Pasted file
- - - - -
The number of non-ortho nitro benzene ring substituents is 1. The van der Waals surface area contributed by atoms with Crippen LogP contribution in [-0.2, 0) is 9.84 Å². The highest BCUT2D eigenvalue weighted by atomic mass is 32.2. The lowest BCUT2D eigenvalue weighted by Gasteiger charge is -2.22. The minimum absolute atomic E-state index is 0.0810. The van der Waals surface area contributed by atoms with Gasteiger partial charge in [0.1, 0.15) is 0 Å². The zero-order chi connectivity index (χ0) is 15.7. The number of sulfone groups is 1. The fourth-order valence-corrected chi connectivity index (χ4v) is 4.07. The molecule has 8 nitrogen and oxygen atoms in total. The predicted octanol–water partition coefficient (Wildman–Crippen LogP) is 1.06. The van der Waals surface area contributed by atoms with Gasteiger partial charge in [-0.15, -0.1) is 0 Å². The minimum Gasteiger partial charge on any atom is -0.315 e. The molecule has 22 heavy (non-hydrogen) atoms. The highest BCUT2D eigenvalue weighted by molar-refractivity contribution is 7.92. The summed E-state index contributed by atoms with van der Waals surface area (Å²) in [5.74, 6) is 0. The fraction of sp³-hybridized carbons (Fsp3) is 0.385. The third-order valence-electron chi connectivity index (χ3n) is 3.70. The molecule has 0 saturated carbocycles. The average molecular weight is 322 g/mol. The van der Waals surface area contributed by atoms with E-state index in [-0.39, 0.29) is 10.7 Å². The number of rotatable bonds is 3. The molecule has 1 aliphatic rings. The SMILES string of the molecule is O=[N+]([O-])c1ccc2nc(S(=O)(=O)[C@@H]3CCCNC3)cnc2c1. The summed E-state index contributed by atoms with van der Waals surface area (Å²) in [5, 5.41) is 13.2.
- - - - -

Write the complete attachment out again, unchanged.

The number of non-ortho nitro benzene ring substituents is 1. The van der Waals surface area contributed by atoms with Crippen LogP contribution in [-0.2, 0) is 9.84 Å². The highest BCUT2D eigenvalue weighted by atomic mass is 32.2. The lowest BCUT2D eigenvalue weighted by Gasteiger charge is -2.22. The minimum absolute atomic E-state index is 0.0810. The van der Waals surface area contributed by atoms with Gasteiger partial charge in [0.1, 0.15) is 0 Å². The zero-order chi connectivity index (χ0) is 15.7. The number of sulfone groups is 1. The fourth-order valence-corrected chi connectivity index (χ4v) is 4.07. The molecule has 8 nitrogen and oxygen atoms in total. The predicted octanol–water partition coefficient (Wildman–Crippen LogP) is 1.06. The van der Waals surface area contributed by atoms with Gasteiger partial charge in [-0.15, -0.1) is 0 Å². The minimum Gasteiger partial charge on any atom is -0.315 e. The molecule has 22 heavy (non-hydrogen) atoms. The highest BCUT2D eigenvalue weighted by molar-refractivity contribution is 7.92. The summed E-state index contributed by atoms with van der Waals surface area (Å²) in [5.74, 6) is 0. The fraction of sp³-hybridized carbons (Fsp3) is 0.385. The third-order valence-electron chi connectivity index (χ3n) is 3.70. The molecule has 0 saturated carbocycles. The average molecular weight is 322 g/mol. The van der Waals surface area contributed by atoms with E-state index in [-0.39, 0.29) is 10.7 Å². The number of rotatable bonds is 3. The molecule has 1 aliphatic rings. The SMILES string of the molecule is O=[N+]([O-])c1ccc2nc(S(=O)(=O)[C@@H]3CCCNC3)cnc2c1. The summed E-state index contributed by atoms with van der Waals surface area (Å²) in [5, 5.41) is 13.2.